Beyond Chopin

Ati Metwaly , Tuesday 23 Aug 2022

Ati Metwaly sought out Egyptians in Poland

Egyptians in Poland
Egyptians in Poland


Shahd Magdy, Andrew Milad, Mahmoud El-Batran and Mostafa Hassan are the names of the young Egyptian pianists who won the seventh Chopin Piano Competition for Children and Youths (November 2021). They were awarded a one-week trip to Poland (7-13 August 2022), a cultural experience during which, alongside many other attractions, the pianists followed in Chopin’s footsteps. It was on this trip that I had the opportunity to spend some time with the young pianists and take a closer look at their impressive connection to music. Aged between 16 and 19, the four winners will definitely make their mark on the Egyptian music scene if they supplement their musical endeavours with studies.

The annual Chopin Piano Competition for Children and Youths is organised by the European Foundation for Education and Culture Zielona Góra in cooperation with Rahn Education Schulen Kairo, maestro Ahmed El Saedy and the Embassy of Poland in Cairo. The competition was launched in 2010 by Fawzy El-Shamy, the former dean of the Cairo Conservatory, through the Egyptian Youth Music Association and in collaboration with the Embassy of Poland in Cairo. The first round took place in 2010, but the 2011 round was cancelled due to political reasons. The competition returned in 2012 and was held annually until 2018, when it was suspended again until 2021.

The event is an opportunity for young Egyptian pianists to shine in four categories, each marking a specific age group. While compositions by Chopin form the bulk of the scores, contestants are also required to prepare works by other composers. Each year, the winners are offered a visit to Poland where they follow Chopin’s trail. This year, apart from visiting Warsaw and Zelazowa Wola, where the composer was born, the four winners were taken to northern Poland, where they visited the Tri-City: Gdansk, Gdynia and Sopot. It is worth adding that it was the first time for the Egyptian Chopin competition to offer attractions located away from the capital, enriching the programme with components that gave the participants a broader view of Polish socio-cultural history.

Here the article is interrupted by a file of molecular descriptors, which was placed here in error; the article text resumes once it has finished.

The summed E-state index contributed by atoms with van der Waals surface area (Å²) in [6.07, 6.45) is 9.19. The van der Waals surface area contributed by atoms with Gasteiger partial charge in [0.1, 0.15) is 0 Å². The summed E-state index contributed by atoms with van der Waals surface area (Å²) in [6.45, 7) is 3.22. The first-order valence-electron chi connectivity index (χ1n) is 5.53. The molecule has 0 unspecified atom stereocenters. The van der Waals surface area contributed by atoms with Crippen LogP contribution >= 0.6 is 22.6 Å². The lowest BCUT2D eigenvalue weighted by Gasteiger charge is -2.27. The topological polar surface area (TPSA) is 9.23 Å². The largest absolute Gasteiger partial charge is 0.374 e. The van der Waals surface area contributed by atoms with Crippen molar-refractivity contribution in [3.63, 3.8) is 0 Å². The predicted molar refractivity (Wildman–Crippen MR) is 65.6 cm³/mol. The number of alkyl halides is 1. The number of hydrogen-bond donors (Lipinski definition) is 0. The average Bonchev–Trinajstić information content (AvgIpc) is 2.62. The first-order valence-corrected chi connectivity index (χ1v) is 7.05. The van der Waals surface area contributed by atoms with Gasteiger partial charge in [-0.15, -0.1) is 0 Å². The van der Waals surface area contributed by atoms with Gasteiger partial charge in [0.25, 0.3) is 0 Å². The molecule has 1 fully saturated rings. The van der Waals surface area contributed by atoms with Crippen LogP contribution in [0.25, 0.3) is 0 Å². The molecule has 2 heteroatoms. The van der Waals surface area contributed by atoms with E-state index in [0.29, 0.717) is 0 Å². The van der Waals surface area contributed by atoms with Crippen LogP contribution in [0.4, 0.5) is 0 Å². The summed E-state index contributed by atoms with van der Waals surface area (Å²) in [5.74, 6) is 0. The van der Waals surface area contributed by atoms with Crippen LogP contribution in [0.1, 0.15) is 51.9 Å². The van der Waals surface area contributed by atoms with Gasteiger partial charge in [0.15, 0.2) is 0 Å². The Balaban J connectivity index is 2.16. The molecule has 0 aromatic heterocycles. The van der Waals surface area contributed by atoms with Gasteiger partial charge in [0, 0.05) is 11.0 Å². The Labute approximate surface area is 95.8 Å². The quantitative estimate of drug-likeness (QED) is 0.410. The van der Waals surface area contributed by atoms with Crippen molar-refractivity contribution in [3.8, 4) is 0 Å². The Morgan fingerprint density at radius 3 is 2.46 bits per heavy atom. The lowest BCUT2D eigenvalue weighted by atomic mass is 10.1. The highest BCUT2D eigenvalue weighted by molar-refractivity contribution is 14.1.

The Chopin trail segment allowed the young pianists to be deeply acquainted with Frederic Chopin (1810-1849) and his everlasting his presence in Polish culture. Between 7 and 13 August, the programme featured a Chopin concert at the Royal Park in Warsaw, a walk through the city’s Old Town (where, among many historical attractions, musical benches play Chopin’s compositions), and a visit to the coffee shop where the composer is fabled to have spent time. The Old Town was also the site of their participation in the “city game,” during which they were given a map and cards with questions related to the composer and asked to complete numerous tasks while walking through the streets.

In Warsaw, the musicians also visited the Chopin Museum and the Chopin University of Music where they had the opportunity to meet with professors of the renowned institution. The Chopin trail wouldn’t have been complete without a visit to Zelazowa Wola, the small village where Chopin was born, located 46 km west of Warsaw. In Zelazowa Wola, the Egyptian pianists visited Chopin’s home where they also attended a short recital by a young Polish pianist.